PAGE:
Rubble Music

Rubble Music

Occupying the Ruins of Postwar Berlin, 1945–1950
Abby Anderton
Distribution: Global
Publication date: 08/01/2019
Format: Hardback 7 music exx.
ISBN: 978-0-253-04241-5
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As the seat of Hitler’s government, Berlin was the most frequently targeted city in Germany for Allied bombing campaigns during World War II. Air raids shelled celebrated monuments, left homes uninhabitable, and reduced much of the city to nothing but rubble. After the war’s end, this apocalyptic landscape captured the imagination of artists, filmmakers, and writers, who used the ruins to engage with themes of alienation, disillusionment, and moral ambiguity. In Rubble Music, Abby Anderton explores the classical music culture of postwar Berlin, analyzing archival documents, period sources, and musical scores to identify the sound of civilian suffering after urban catastrophe. Anderton reveals how rubble functioned as a literal, figurative, psychological, and sonic element by examining the resonances of trauma heard in the German musical repertoire after 1945. With detailed explorations of reconstituted orchestral ensembles, opera companies, and radio stations, as well as analyses of performances and compositions that were beyond the reach of the Allied occupiers, Anderton demonstrates how German musicians worked through, cleared away, or built over the debris and devastation of the war.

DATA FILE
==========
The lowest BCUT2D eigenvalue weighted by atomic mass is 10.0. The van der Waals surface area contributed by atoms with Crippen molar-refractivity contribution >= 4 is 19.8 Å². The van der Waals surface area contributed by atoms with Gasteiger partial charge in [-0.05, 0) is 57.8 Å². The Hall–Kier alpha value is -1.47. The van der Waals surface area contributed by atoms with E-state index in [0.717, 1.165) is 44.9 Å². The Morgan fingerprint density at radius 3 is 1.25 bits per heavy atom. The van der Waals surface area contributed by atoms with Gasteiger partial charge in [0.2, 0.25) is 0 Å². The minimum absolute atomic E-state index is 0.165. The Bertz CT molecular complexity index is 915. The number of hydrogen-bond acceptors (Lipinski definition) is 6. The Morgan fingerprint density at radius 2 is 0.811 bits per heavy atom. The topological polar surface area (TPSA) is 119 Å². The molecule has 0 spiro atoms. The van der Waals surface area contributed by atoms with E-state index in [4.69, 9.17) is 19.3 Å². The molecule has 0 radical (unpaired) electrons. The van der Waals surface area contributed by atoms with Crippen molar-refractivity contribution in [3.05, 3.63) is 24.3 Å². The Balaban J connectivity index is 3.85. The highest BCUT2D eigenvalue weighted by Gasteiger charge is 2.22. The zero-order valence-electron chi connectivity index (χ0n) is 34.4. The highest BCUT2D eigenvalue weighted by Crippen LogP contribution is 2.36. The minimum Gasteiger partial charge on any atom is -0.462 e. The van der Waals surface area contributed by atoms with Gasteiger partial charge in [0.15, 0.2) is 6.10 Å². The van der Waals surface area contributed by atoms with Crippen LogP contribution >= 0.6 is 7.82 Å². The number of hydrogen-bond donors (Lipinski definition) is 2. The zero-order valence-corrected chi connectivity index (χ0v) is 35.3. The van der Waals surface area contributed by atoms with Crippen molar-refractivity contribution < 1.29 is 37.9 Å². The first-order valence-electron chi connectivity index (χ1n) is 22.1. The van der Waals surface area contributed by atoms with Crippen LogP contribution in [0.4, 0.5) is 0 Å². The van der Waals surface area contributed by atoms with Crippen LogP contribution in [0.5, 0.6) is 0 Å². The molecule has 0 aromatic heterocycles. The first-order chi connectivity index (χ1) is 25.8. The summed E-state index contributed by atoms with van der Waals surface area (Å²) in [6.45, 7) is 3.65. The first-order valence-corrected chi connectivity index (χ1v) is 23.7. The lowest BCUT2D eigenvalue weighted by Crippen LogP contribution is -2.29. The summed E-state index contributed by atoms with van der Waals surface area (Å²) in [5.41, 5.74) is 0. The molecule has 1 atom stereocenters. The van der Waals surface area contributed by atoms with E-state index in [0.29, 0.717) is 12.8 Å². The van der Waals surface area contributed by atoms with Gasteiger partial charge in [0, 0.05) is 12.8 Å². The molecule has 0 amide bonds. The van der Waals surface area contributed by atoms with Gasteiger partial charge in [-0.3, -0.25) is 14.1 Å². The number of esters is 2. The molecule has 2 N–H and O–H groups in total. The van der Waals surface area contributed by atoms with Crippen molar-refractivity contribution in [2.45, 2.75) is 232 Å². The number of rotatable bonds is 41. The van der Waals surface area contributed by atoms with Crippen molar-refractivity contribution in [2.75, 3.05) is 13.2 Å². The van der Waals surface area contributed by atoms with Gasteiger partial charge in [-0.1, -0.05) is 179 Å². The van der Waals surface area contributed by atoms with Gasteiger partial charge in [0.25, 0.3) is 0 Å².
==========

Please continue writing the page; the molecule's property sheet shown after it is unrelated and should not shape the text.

Author Bio

Abby Anderton is Assistant Professor of Music at Baruch College, City University of New York.

Reviews

“For decades, the subject of German suffering in World War II remained off limits, and it continues to spark controversy. Yet as unpalatable as it may seem, the Germans’ own sense of victimhood was as real to them as the death and destruction that surrounded them, especially in Berlin. In Rubble Music, Abby Anderton offers a new perspective on musical activity in the immediate postwar period by examining the ways in which music served as a soundscape, a refuge, and an outlet for Germans to express their victimhood and subtly defy the cultural objectives of the Allied occupation.”
 — Pamela M. Potter, author of , Art of Suppression: Confronting the Nazi Past in Histories of the Visual and Performing Arts

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Table of Contents

Acknowledgments

Introduction

1. Berlin Soundscapes of Defeat and Occupation

2. Occupied Music: The Berlin Philharmonic and the American Military

3. Rubble Opera after 1945: East Berlin’s Staatsoper and West Berlin’s Städtische Oper

4. Embodied and Disembodied Voices: Listening to Sonic Ruins

5. Berlin 1945: Towards a Ruin Aesthetic in Music

Conclusion

Bibliography

Index